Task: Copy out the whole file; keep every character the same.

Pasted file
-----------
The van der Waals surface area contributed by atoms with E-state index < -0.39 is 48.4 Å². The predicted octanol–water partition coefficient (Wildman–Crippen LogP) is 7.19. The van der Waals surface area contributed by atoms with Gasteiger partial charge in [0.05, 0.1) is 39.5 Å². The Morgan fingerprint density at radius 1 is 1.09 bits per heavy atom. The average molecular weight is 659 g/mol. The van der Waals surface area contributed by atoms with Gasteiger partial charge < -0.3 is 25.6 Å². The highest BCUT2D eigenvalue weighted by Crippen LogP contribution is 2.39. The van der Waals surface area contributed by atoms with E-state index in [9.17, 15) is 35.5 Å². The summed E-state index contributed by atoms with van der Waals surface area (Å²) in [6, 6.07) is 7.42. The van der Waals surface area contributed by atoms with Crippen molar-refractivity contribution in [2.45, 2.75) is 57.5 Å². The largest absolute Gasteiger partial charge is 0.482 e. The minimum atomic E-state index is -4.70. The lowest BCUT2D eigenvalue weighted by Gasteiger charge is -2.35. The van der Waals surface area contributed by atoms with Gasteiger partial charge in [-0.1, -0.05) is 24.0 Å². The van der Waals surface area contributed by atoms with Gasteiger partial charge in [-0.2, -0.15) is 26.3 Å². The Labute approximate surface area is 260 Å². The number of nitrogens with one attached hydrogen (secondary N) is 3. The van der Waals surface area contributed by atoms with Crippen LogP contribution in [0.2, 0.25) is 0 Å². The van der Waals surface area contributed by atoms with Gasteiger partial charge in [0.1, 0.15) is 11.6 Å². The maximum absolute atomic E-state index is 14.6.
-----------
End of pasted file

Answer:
The van der Waals surface area contributed by atoms with E-state index < -0.39 is 48.4 Å². The predicted octanol–water partition coefficient (Wildman–Crippen LogP) is 7.19. The van der Waals surface area contributed by atoms with Gasteiger partial charge in [0.05, 0.1) is 39.5 Å². The Morgan fingerprint density at radius 1 is 1.09 bits per heavy atom. The average molecular weight is 659 g/mol. The van der Waals surface area contributed by atoms with Gasteiger partial charge < -0.3 is 25.6 Å². The highest BCUT2D eigenvalue weighted by Crippen LogP contribution is 2.39. The van der Waals surface area contributed by atoms with E-state index in [9.17, 15) is 35.5 Å². The summed E-state index contributed by atoms with van der Waals surface area (Å²) in [6, 6.07) is 7.42. The van der Waals surface area contributed by atoms with Crippen molar-refractivity contribution in [2.45, 2.75) is 57.5 Å². The largest absolute Gasteiger partial charge is 0.482 e. The minimum atomic E-state index is -4.70. The lowest BCUT2D eigenvalue weighted by Gasteiger charge is -2.35. The van der Waals surface area contributed by atoms with Gasteiger partial charge in [-0.1, -0.05) is 24.0 Å². The van der Waals surface area contributed by atoms with Gasteiger partial charge in [-0.2, -0.15) is 26.3 Å². The Labute approximate surface area is 260 Å². The number of nitrogens with one attached hydrogen (secondary N) is 3. The van der Waals surface area contributed by atoms with Crippen LogP contribution in [0.2, 0.25) is 0 Å². The van der Waals surface area contributed by atoms with Gasteiger partial charge in [0.1, 0.15) is 11.6 Å². The maximum absolute atomic E-state index is 14.6.